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The CHA CHA SLIDE is the opening theme of this special assignment
At the time Lady Indy was doing community theater work at a local state college in a production of Mac Beth. One of the other cast members asked her if she would like a teaching assignment. OF COURSE….an artist that also teaches that is a bonus and also is a great backup when the market is running in the slow down mode. The following day she met with the Principle at a local alternative education school and was hired on that very day as an art teacher in the disciplines of textile and lost art forms. The assignment was under the Federal Juvenile Justice Department through the local school district.
Her paperwork turned in along with letters of recommendation, transcripts, background checks. and a priming of how to teach incarcerated children.
Staffing for this project were hand picked with the right credentials personality and experience for the work. She was also introduced to the head of the project from the National Endowment of the Arts in a meeting where the program was designed to reach these children who were inner city kids that were going in the wrong direction.
Based as an alternative education program for the Juvenile Justice system much like the Julliard Academy for the Arts in New York City. A chosen few were staffed to take on the young lions of youth that were either in detention centers or incarcerated in the county detention system regulated by the state and federal offices.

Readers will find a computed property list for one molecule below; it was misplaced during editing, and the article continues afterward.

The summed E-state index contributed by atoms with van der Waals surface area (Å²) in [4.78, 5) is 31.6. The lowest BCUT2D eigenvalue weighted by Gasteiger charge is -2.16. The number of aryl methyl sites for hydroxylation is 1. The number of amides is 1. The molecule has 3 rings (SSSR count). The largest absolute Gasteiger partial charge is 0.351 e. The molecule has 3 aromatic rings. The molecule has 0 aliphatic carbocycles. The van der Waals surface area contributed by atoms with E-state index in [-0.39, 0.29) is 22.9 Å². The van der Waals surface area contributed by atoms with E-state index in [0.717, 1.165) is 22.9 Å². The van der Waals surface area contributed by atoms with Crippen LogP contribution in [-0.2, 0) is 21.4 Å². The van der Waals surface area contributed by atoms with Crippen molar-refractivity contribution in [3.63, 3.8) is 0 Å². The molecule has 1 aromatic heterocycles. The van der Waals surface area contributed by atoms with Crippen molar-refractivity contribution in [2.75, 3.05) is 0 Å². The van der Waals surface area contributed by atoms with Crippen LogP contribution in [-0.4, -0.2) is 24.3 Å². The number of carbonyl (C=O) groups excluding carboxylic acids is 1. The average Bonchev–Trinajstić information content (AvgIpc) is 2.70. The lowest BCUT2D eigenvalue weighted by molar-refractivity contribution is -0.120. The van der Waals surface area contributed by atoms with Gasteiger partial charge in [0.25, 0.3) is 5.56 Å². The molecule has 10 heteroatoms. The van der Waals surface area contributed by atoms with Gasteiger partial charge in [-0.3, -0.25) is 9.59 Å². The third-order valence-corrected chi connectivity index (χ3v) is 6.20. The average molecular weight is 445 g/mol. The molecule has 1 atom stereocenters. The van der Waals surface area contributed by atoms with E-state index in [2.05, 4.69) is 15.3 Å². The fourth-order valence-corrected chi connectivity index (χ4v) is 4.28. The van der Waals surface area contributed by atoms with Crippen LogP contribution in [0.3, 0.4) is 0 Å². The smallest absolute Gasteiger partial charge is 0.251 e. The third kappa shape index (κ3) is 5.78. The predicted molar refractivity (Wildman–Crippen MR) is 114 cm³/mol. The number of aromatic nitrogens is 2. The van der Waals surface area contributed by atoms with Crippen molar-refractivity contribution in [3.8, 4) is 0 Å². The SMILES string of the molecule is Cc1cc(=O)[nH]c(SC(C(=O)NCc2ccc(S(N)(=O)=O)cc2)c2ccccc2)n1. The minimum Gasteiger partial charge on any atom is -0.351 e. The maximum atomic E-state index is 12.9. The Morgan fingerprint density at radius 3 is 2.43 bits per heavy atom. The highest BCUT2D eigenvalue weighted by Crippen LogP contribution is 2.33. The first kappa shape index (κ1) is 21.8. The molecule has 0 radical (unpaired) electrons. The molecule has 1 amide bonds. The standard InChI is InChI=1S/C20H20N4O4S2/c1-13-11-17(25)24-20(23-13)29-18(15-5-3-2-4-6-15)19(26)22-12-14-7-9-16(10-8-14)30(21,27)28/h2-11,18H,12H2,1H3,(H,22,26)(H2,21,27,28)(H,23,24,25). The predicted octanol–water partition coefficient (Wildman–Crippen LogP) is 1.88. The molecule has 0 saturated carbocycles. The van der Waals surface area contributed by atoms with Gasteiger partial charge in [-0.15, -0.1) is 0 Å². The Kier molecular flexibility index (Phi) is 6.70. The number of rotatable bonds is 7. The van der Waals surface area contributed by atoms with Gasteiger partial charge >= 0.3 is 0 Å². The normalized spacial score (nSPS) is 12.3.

Through the process the staff would work as a professional and also be involved with the youth teaching them skills in the creative world that would give them focus, discipline and quality in study to enrich them, to make changes and a positive solution to their problem solving environments. Many of the youth were victims of abuse of all kinds, neglect and abandonment from their family members. The majority living with only one parent. and no father figure in their lives. They were exposed to much of what children should not have ever been exposed to. Alcohol and drug abuse, poverty, life below poverty level in some situations, shifted from one foster care to another was not always in the best interest of the youth..